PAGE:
Spires is a new collaboration between Phil Kieran and newcomer Koichi. Their debut release is a two-track EP that sees the duo meeting halfway in their artistic influences and sound. It brings together Kieran’s love of analogue synth and outboard processing together with Koichi’s darker UK techno influence and use of field recordings.
Phil needs little introduction. A stalwart in the UKs techno scene since the beginning of the century, he made his name as resident at Shine in Belfast. Moulding a variety of genres together saw Kieran rise through the ranks receiving multiple airtime on BBC Radio 1 for his releases, and among the charts and play lists of peers like Carl Cox, Slam and many others. In 2005 he formed the short lived band – Alloy Mental which had some success over the following 2 years.
Belfast based Koichi, who is currently working towards his PhD has been involved with dance music since the beginning of the century. Along side his collaboration with Phil, he has been working on a live solo show, and an artist album scheduled for vinyl release later in the year, featuring the vocal talents of UK hip hop impresario Mowgli.
Hi guys, thanks for finding the time to chat with us at Decoded Magazine. So tell us about Spires. How did you two meet, and who suggested a collaboration project?
K: A mutual friend of ours, Danny Todd who played in Alloy Mental and frontman for Ex-Magician/ Cashier No.9 (Bella Union), suggested that I send some stuff over to Phil. He liked it so we started working on one of the tracks as a collaboration. From hanging out in the studio working on stuff we got a few tracks that were exciting and made sense together on a release.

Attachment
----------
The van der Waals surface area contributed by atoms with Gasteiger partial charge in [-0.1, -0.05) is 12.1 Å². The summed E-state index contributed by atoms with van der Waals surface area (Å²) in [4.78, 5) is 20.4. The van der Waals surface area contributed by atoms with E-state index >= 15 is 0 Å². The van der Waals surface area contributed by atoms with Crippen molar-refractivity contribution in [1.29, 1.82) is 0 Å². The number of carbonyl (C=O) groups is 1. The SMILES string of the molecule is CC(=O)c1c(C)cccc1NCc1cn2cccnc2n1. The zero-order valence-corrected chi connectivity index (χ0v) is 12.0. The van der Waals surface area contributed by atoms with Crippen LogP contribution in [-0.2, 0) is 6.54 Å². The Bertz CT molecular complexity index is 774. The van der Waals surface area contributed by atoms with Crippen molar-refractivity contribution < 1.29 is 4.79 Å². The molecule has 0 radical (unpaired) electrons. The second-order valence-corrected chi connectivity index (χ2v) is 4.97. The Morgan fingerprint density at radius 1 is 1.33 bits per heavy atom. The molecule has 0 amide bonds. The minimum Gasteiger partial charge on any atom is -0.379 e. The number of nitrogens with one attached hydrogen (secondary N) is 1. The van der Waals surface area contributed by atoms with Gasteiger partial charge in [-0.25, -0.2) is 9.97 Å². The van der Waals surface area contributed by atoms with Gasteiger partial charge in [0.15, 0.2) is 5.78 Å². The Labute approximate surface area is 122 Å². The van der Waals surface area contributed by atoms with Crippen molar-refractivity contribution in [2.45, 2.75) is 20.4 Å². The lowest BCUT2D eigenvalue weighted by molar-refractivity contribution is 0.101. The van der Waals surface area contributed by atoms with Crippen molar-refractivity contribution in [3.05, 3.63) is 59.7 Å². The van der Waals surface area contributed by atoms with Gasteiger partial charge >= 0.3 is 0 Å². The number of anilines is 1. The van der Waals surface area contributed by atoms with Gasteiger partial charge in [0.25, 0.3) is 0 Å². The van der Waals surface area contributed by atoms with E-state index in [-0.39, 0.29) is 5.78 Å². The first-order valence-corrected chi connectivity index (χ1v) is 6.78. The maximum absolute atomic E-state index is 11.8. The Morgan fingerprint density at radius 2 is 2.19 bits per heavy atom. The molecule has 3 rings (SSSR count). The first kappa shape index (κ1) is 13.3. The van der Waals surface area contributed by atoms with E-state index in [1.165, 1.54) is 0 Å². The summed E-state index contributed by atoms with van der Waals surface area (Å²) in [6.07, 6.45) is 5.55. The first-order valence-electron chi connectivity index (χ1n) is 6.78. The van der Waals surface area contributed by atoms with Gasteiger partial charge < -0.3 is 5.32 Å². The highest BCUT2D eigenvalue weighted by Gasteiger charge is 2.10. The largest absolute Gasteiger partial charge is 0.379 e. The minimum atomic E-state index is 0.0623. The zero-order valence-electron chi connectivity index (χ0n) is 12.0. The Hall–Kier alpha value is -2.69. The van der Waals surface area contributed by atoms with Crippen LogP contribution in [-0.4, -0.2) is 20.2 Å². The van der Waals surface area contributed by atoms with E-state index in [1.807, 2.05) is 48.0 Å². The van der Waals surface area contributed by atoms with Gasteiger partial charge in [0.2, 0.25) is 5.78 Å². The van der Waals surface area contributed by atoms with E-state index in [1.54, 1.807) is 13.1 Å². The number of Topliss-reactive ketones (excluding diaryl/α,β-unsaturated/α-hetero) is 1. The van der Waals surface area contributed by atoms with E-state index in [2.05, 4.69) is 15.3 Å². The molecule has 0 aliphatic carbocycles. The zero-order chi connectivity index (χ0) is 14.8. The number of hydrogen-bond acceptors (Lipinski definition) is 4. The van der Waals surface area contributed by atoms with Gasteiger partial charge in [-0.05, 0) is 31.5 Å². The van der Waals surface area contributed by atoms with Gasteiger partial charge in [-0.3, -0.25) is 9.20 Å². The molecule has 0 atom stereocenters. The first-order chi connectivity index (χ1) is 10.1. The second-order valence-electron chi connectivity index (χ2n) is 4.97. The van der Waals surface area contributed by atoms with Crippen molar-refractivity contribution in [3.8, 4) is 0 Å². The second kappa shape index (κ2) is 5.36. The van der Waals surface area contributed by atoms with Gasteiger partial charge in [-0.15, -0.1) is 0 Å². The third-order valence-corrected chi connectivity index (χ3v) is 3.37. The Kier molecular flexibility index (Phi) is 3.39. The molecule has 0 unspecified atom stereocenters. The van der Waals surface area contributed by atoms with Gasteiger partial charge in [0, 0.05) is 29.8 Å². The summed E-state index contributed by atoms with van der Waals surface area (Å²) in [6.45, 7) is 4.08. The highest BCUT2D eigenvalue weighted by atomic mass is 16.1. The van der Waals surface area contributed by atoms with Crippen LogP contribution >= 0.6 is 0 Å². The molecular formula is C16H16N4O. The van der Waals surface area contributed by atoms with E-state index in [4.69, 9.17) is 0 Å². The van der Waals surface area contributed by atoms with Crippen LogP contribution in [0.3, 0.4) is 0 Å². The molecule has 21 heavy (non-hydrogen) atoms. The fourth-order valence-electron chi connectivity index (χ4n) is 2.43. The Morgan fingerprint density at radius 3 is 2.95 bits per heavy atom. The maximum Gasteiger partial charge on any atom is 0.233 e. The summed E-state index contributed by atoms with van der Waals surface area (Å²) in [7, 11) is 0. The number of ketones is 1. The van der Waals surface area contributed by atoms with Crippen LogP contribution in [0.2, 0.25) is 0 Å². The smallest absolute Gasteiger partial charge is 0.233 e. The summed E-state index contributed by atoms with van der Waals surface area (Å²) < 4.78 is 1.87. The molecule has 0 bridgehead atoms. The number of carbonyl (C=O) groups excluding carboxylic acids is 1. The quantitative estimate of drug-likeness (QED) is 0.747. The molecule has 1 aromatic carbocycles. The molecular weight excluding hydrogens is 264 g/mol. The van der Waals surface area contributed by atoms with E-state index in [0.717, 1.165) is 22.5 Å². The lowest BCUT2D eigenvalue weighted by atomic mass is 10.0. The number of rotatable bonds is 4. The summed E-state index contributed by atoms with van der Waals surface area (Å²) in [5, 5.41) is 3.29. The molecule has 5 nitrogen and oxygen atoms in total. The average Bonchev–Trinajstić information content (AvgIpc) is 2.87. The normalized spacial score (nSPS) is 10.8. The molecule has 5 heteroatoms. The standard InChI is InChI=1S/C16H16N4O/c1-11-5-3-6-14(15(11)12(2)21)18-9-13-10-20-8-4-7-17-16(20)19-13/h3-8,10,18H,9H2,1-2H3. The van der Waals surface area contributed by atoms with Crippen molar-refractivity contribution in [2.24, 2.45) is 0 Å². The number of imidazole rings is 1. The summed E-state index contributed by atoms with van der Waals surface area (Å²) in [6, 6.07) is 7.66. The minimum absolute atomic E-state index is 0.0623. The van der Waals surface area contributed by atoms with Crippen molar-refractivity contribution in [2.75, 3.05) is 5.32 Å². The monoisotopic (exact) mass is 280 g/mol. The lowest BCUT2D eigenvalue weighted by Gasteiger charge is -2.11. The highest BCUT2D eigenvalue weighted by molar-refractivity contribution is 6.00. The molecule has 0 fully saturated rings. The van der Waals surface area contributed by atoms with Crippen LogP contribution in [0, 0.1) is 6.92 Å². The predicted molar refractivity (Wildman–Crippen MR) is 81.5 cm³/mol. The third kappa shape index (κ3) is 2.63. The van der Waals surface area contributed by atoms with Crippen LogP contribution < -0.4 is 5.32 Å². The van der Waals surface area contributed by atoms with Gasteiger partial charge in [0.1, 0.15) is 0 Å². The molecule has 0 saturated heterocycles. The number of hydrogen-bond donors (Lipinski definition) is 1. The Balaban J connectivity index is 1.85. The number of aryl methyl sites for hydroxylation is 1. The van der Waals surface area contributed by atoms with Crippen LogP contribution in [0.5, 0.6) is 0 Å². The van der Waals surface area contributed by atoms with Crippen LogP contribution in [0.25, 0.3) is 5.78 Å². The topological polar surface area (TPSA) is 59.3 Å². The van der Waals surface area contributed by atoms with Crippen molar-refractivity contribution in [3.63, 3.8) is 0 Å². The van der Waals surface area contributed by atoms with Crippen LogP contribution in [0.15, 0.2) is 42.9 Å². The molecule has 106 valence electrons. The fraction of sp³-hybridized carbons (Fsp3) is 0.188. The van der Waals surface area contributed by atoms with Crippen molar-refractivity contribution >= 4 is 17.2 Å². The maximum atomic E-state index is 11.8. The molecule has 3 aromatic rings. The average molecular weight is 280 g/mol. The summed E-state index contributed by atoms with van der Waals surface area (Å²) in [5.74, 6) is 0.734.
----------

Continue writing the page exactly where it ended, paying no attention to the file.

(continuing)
P: I knew straight away Koichi was a talent and was a no brainer to just get working with him In the studio, I really like his ideas; they all seem genuine and honest.
Your first track – the self titled Spires EP – is frankly, a techno fans wet dream! As you come from different scenes, how long did it take to find that happy medium?
K: Not too long, we both brought a style and approach and it kind of worked. It was a pretty organic thing, just hanging out working on tracks.There’s sometimes disagreement, but we’re both trying to do something a bit different with this, something we wouldn’t normally produce solo.
P: Koichi deserves most of the credit for the title track as he wrote the initial idea then I just guided it over the finish line , we do have slightly different interests but at the end of the day its either good or rubbish. I maybe helped with a bit more experience playing bigger clubs and watching tracks work in certain ways.
What’s next for you? More singles? a Live show? We know you both DJ…
K: Yes both of those. For the next release we’re getting the premasters finalised and should be ready to go in autumn, and the live show’s something we’re both passionate about, that’s coming once we have the right material.
Phil, we see you’ve recently played at D-Edge in Brazil. How do you find international audiences?
P: Everything and every place is slightly different: a bit like humans themselves, so it keeps things interesting and creates a challenge. Its always an honour to arrive in a strange far away place and people have heard of you, or any records you have made and even better when you drop them in your set they get a reaction. I guess you can’t ask for more in that world.
I wrote an article a while back lamenting the work that resident DJs do. Would you agree there is a trend these days for promoters to miss the point a little by booking big names in the hope of filling their venue, when they should be looking at local talent and building a name for themselves first? Do you think Shine would have been so successful if it only relied on big name DJs?